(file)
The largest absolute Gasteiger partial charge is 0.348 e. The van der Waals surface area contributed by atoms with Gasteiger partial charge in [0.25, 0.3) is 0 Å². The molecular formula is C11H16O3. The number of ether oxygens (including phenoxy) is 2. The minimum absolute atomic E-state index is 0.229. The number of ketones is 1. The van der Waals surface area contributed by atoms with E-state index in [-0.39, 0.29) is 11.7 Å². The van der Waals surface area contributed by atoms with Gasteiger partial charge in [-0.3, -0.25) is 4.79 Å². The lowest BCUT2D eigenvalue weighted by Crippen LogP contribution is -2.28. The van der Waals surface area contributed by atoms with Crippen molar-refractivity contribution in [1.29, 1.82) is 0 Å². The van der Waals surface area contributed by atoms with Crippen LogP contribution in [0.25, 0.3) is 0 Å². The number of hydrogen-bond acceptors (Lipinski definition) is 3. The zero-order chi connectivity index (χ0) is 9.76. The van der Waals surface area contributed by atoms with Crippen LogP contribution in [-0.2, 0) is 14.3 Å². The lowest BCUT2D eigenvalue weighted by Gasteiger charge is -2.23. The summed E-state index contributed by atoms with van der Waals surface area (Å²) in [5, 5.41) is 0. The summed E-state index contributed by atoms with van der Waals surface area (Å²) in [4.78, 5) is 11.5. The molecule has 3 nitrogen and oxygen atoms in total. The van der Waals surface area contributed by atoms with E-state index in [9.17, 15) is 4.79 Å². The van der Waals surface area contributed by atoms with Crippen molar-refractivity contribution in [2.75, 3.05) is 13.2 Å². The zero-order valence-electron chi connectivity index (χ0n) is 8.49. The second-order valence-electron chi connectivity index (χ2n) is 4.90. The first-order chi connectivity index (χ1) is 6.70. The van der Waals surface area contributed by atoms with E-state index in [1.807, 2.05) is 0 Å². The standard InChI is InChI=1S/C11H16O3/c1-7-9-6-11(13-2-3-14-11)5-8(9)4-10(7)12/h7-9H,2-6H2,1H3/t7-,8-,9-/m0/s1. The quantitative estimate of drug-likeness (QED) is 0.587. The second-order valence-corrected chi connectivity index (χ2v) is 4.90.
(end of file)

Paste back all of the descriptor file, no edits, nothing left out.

The largest absolute Gasteiger partial charge is 0.348 e. The van der Waals surface area contributed by atoms with Gasteiger partial charge in [0.25, 0.3) is 0 Å². The molecular formula is C11H16O3. The number of ether oxygens (including phenoxy) is 2. The minimum absolute atomic E-state index is 0.229. The number of ketones is 1. The van der Waals surface area contributed by atoms with E-state index in [-0.39, 0.29) is 11.7 Å². The van der Waals surface area contributed by atoms with Gasteiger partial charge in [-0.3, -0.25) is 4.79 Å². The lowest BCUT2D eigenvalue weighted by Crippen LogP contribution is -2.28. The van der Waals surface area contributed by atoms with Crippen molar-refractivity contribution in [1.29, 1.82) is 0 Å². The van der Waals surface area contributed by atoms with Crippen LogP contribution in [0.25, 0.3) is 0 Å². The number of hydrogen-bond acceptors (Lipinski definition) is 3. The zero-order chi connectivity index (χ0) is 9.76. The van der Waals surface area contributed by atoms with Crippen LogP contribution in [-0.2, 0) is 14.3 Å². The lowest BCUT2D eigenvalue weighted by Gasteiger charge is -2.23. The summed E-state index contributed by atoms with van der Waals surface area (Å²) in [5, 5.41) is 0. The summed E-state index contributed by atoms with van der Waals surface area (Å²) in [4.78, 5) is 11.5. The molecule has 3 nitrogen and oxygen atoms in total. The van der Waals surface area contributed by atoms with E-state index in [9.17, 15) is 4.79 Å². The van der Waals surface area contributed by atoms with Crippen molar-refractivity contribution in [2.75, 3.05) is 13.2 Å². The zero-order valence-electron chi connectivity index (χ0n) is 8.49. The second-order valence-electron chi connectivity index (χ2n) is 4.90. The first-order chi connectivity index (χ1) is 6.70. The van der Waals surface area contributed by atoms with E-state index in [1.807, 2.05) is 0 Å². The standard InChI is InChI=1S/C11H16O3/c1-7-9-6-11(13-2-3-14-11)5-8(9)4-10(7)12/h7-9H,2-6H2,1H3/t7-,8-,9-/m0/s1. The quantitative estimate of drug-likeness (QED) is 0.587. The second-order valence-corrected chi connectivity index (χ2v) is 4.90.